In 2001, Above & Beyond remixed Madonna's ‘What It Feels Like For A Girl' after Tony talked his way into her manager's office – and into a remix. "We were pitching for the stars at that point," smiles Paavo. Madonna used their mix for her controversial hot rod rampage video, directed by her husband Guy Ritchie. Other remixes have included Dido's ‘Sand In My Shoes' and Britney Spears's ‘Everytime'. Their first single proper, 2002's ‘Far From In Love' with Kate Cameron, became a dance anthem. Their 2006 album ‘Tri-State' was greeted with rave reviews. "Brilliant," said DJ Magazine. "The ultimate fulfilment of any dance act's ambition." It was the song-writing that shone through - sweeping from euphoric melodies to atmospheric down-tempo moments. "We felt the perfect album wouldn't be 12 club tracks but a collection of songs that take you on a journey," says Paavo. "There were moments where we weren't really sure. But in the end we feel we made something we could be proud of."
One of the album's many standouts is ‘Alone Tonight' whose otherworldly melodies and heartfelt vocal performance from Richard Bedford resonate with audiences all over the world. "A lot of people who go to clubs are single, and that song is about being in a relationship but feeling alone," says Jono. "So it resonates." Under their Oceanlab alias with singer/songwriter Justine Suissa, they also produced the unforgettable ‘Satellite'. Another lyric with universal appeal – which Tony wrote about Paavo and his Japanese wife, when both were on opposite sides of the world – coupled with melodies to make you shiver and a vocal drenched in emotion. It too has become a vocal trance classic and live favourite.
Yet Above & Beyond aren't just consummate musicians and songwriters, they are also world class DJs. Their Trance Around The World radio show airs on over 15 FM, Internet and Satellite stations worldwide and has just celebrated its 300th show – in Russia. They began their DJing career in front of 8,000 people in Tokyo in 2002. In 2004 they won BBC Radio 1's Essential Mix of the Year. They are Number Four in DJ magazine's prestigious poll. "To be among such great DJs is a real honour," says Paavo. "There are people above and below that I really, truly respect."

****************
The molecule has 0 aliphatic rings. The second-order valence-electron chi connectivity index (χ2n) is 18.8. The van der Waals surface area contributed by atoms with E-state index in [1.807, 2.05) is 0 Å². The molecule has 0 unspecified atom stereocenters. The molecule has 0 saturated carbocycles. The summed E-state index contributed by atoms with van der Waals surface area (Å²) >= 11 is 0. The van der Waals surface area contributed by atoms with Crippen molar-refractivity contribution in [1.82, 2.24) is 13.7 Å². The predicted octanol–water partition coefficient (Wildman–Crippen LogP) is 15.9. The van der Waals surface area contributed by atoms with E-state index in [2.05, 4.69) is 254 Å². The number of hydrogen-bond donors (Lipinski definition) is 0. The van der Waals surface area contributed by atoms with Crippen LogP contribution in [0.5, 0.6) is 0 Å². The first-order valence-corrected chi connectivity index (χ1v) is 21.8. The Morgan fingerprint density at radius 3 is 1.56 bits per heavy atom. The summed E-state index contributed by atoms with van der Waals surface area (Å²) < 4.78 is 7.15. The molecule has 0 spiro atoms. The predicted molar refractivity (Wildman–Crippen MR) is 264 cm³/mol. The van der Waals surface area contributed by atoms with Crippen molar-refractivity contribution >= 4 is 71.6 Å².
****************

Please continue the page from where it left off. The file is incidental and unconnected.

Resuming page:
Their ‘Anjunabeats 100' – a collection of the very best tracks from their universally respected label - included a DVD documentary of the shows the group played over the
Christmas holidays in 2007 in Goa, India and Rio de Janeiro, Brazil, where they celebrated New Year with a million people. A peak in a career that has been full of them. "It was life-changing," says Tony. "Amazing to look out and see that many people. In some ways it was too big to comprehend!"
WHAT audiences around the world also respond to is the professionalism and enthusiasm that Above & Beyond bring to their art. There is a warmth about the trio that people love. Tony is the one who gives it all on stage. "Tony is really the rock n' roll star of the whole crew," says Paavo. Tony sums up his band members with equal enthusiasm. "Jono is ambivalent about the incredible talent he has. He has a lot of energy, he is fearless when he's DJing and is always in a good mood." If Jono's contribution is an effortless musicality, says Tony, Paavo adds heart and soul. "What he brings is a sense is how to bring out the emotion in a track."
The ongoing Above & Beyond world tour continues. They just hosted a stage at the Future Music Festival, Australia's biggest live event, covering five cities. In the studio, they moved towards a fusion of house and trance with their gorgeously anthemic remix of Dirty Vegas's ‘Tonight' – recorded in just 24 hours as part of the Ibiza Winter Music Conference. It's a direction the group are also following with their Anjundadeep label which hit Number One on the US itunes album chart. "It felt to us like the road between house and trance used to be fairly empty," notes Tony. "Now that has turned into an eight lane highway." The album included a daring, soaring remix of Radiohead's ‘Reckoner'. "We always wanted to work with a Thom Yorke vocal, they're one of the most distinctive groups in the world," says Tony. Meanwhile their remix album of Oceanlab's ‘Sirens Of The Sea' also reached Number One in the itunes Dance Album chart with pumped up versions of hits like ‘On A Good Day'.
The next major project is the new Above & Beyond studio album – currently scheduled for Autumn 2010, their first since ‘Tri-State' and in its finishing stages. Above & Beyond are a team of perfectionists, constantly striving to get better. "You get more out of life by collaborating," notes Tony. "We're always trying to grow." And what they do is make music with melody, movement – and meaning. Music, in short, that matters to people across the globe. "You can do stuff that is popular without selling out," says Jono. "If you do something with quality, people respond to that." Which is why even when they are half a world away, audiences always make Above & Beyond feel at home.